General Brent Scowcroft, president of the Scowcroft Group and former national security advisor for presidents Gerald Ford and George H.W. Bush, offered the keynote at the luncheon of the US-China Business Council’s (USCBC) 40th Annual Membership Meeting, expressing optimism and confidence in the future of the US-China relationship. His remarks can be read on the USCBC website. More than 80 executives from 62 member companies attended the event held in Washington, DC on June 4.
Helen Qiao, chief economist for Greater China at Morgan Stanley, kicked off the morning session with her analysis of the trends of China’s economy. She expressed concern that it is not clear who is in charge of economic policy at the moment. “I’m not exactly sure, and this is not something that I’m very used to,” she said. “In the previous 10 years, it was very clear. It was just Premier Wen [Jiabao], and he was given 100 percent of the trust.” However, her forecast for 2013 GDP growth remains above consensus at 8.2 percent. From 2011 to 2020, Qiao believes the Chinese economy will grow at an average rate of 7.6 percent.
Qiao ended her speech by saying that contrary to popular belief, for China to solve its most pressing problems, including pollution, traffic congestion, food security, and quality of medical and educational services, the government must continue to invest. “China has to invest more before it can consume more,” she said. When asked about her outlook for foreign companies operating in China, she was fairly optimistic saying that the current slowdown could spur policy changes.
Scott Kennedy, director of the Research Center for Chinese Politics and Business and professor at Indiana University, and Christopher Johnson, former analyst at the Central Intelligence Agency and current senior advisor and Freeman Chair in China Studies at the Center for Strategic and International Studies, offered their takes on China’s new leadership. Kennedy led off saying that the new administration looks good on paper and has the confidence of the business community. He believes the new leadership realizes changes need to be made, but they could face many obstacles along the way. The biggest challenge they face, Kennedy says, is separating the government from the party. He expects more policy guidance to come from the next meeting of the Chinese Communist Party Congress, known as the “third plenum,” which is expected to convene in October.
Johnson shared Kennedy’s optimism on the new leadership, and said he thought the leadership would focus mostly on domestic stability. In addition, he said he believed China was sending an important message that they were becoming a traditional global power with official visits to Europe, Russia, and Central America.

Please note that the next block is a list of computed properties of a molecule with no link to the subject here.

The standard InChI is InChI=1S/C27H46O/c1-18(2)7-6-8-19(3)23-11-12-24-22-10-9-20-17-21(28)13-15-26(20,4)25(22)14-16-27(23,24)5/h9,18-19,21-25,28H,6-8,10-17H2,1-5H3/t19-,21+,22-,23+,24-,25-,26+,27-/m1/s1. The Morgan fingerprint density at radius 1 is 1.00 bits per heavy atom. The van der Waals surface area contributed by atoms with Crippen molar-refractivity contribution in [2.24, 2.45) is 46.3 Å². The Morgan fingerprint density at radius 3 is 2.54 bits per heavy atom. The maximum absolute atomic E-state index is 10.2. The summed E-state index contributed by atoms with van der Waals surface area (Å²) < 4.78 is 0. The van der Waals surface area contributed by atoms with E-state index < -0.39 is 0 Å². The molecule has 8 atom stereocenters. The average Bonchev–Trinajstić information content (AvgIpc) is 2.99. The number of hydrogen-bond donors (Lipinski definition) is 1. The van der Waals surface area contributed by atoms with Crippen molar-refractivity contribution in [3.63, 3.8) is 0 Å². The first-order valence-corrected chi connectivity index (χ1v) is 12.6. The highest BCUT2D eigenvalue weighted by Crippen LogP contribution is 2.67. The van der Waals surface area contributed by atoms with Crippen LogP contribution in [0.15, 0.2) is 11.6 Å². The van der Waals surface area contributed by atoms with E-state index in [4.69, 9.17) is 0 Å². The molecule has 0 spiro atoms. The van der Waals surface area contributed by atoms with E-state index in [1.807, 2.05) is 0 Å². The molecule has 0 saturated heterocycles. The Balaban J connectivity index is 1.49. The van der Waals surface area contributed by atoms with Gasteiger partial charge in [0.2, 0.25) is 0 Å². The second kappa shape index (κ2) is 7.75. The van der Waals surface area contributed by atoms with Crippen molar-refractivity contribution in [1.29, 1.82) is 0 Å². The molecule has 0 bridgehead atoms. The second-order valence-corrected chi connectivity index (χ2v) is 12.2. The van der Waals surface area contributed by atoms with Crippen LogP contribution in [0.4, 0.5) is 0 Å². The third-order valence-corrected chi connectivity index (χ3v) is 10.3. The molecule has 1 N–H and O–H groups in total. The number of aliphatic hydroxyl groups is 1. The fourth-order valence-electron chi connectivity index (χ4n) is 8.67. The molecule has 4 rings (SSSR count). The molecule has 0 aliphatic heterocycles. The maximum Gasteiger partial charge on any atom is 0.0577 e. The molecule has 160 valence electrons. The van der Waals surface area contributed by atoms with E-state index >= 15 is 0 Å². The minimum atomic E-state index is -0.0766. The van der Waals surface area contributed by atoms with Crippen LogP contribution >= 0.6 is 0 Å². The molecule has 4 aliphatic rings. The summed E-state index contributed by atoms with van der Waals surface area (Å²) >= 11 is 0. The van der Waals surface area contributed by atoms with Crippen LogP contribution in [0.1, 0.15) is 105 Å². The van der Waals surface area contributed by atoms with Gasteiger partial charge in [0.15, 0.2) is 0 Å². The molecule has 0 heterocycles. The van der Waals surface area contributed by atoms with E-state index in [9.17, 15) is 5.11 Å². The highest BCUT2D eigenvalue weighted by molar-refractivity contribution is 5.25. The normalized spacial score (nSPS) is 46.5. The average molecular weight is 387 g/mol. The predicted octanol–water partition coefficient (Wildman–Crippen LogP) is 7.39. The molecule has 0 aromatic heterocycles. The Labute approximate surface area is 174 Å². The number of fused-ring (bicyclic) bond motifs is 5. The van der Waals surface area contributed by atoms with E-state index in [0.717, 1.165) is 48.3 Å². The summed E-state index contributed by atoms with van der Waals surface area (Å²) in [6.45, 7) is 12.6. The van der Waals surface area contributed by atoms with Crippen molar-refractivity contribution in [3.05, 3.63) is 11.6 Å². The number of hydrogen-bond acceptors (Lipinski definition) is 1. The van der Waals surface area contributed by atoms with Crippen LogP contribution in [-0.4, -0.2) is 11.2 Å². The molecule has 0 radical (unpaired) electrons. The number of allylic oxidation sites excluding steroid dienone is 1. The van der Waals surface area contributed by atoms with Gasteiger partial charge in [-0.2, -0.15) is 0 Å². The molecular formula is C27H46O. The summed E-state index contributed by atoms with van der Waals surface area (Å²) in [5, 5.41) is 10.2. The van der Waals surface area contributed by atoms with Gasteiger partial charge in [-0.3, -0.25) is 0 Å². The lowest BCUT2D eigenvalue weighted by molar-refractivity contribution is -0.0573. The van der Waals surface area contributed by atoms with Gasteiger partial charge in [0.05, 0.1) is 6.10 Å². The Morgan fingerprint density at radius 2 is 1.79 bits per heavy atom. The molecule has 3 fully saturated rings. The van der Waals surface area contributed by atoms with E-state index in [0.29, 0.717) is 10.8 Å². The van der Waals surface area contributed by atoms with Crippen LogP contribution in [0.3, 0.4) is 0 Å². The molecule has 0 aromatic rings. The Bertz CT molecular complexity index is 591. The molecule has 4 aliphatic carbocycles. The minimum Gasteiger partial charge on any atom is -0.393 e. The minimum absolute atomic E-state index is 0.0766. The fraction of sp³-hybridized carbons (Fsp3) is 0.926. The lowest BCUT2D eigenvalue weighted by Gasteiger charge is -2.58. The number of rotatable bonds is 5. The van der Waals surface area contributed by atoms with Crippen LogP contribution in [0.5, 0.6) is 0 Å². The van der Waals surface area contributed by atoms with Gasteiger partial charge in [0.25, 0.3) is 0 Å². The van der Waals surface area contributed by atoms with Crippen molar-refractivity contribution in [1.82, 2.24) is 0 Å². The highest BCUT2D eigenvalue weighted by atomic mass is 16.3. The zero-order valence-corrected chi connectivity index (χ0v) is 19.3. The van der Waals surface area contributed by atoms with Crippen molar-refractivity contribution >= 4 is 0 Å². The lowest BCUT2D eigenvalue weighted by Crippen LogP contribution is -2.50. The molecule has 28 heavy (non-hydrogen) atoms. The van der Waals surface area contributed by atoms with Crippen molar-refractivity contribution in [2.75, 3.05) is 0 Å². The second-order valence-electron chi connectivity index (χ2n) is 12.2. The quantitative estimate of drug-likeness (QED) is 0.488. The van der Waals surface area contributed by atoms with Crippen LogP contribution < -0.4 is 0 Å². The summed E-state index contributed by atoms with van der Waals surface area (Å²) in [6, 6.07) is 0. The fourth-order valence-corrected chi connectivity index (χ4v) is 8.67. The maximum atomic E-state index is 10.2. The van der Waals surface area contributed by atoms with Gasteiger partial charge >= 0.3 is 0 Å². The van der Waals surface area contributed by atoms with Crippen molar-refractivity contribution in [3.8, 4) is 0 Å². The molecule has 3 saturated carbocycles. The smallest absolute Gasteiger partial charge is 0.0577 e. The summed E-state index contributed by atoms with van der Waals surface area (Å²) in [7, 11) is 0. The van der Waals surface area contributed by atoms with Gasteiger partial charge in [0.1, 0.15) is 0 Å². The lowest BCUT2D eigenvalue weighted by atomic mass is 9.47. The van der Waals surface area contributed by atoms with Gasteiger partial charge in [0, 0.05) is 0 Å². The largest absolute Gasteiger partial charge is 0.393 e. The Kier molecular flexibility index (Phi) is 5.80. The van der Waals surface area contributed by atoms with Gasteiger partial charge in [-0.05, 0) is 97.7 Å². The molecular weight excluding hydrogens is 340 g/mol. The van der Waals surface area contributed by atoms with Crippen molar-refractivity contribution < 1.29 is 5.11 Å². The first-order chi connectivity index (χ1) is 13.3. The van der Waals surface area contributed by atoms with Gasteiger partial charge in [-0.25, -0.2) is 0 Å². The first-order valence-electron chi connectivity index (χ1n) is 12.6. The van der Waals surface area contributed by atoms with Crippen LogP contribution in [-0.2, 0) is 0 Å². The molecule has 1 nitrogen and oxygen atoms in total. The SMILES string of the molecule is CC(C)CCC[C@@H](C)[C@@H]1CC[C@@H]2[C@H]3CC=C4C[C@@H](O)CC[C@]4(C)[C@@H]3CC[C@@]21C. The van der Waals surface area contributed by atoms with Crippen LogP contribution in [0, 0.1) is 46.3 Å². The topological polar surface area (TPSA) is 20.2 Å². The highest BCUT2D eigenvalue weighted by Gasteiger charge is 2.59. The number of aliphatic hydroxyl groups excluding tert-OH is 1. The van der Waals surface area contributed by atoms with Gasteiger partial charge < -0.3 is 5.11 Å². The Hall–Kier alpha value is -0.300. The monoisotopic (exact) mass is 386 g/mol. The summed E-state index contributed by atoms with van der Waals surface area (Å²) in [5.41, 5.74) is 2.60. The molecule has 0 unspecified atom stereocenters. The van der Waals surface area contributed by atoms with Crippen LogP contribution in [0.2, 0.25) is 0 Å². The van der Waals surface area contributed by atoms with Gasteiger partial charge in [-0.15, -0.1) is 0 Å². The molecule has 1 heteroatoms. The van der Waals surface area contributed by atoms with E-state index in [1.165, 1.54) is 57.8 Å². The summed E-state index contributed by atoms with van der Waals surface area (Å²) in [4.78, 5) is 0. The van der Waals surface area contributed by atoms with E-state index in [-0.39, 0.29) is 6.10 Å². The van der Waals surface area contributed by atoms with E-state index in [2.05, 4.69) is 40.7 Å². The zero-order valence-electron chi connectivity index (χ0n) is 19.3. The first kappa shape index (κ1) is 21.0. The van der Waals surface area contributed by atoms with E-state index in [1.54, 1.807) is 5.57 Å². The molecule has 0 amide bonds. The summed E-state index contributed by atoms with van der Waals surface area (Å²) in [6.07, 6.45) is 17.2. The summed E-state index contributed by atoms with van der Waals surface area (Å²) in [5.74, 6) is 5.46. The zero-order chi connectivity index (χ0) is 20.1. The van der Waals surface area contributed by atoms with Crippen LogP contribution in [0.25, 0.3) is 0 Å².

USCBC Vice President of China Operations Piper Stover then covered the top issues currently facing member companies. Since January, the top member inquiries received were about the leadership transition and its impact on business, the direction of the economy and investment climate, the impact of environmental regulations and standards, the ever-changing human resources environment, and about how best to carry out government affairs in China. She said businesses are experiencing gridlock with bigger investments as the new leadership at all levels settles. She noted that members are seeing noticeable results from the central government’s corruption crackdown. Stover also covered some of the latest reform efforts from the Chinese leadership, which include discussions on areas such as interest rate liberalization, the exchange rate, and what reforms will be made to China’s large state-owned enterprises. She says the jury is still out about what these reforms mean. For government affairs executives in China, Stover says to adjust expectations for future meetings and bring solutions that help solve China’s problems to the table when discussing company plans in China.
USCBC also hosted a panel on cybersecurity focused specifically on company concerns and responses to commercial-focused cyber attacks. The panel included Chris Porter, managing principal of Verizon RISK, John McClurg, vice president and chief security officer for Dell Inc., and Jim Hutton, director of global security for Procter & Gamble Co. Porter discussed Verizon’s new report detailing its analysis of global data breaches, and McClurg and Hutton gave their analysis and suggestions for ways companies can prevent theft of intellectual property.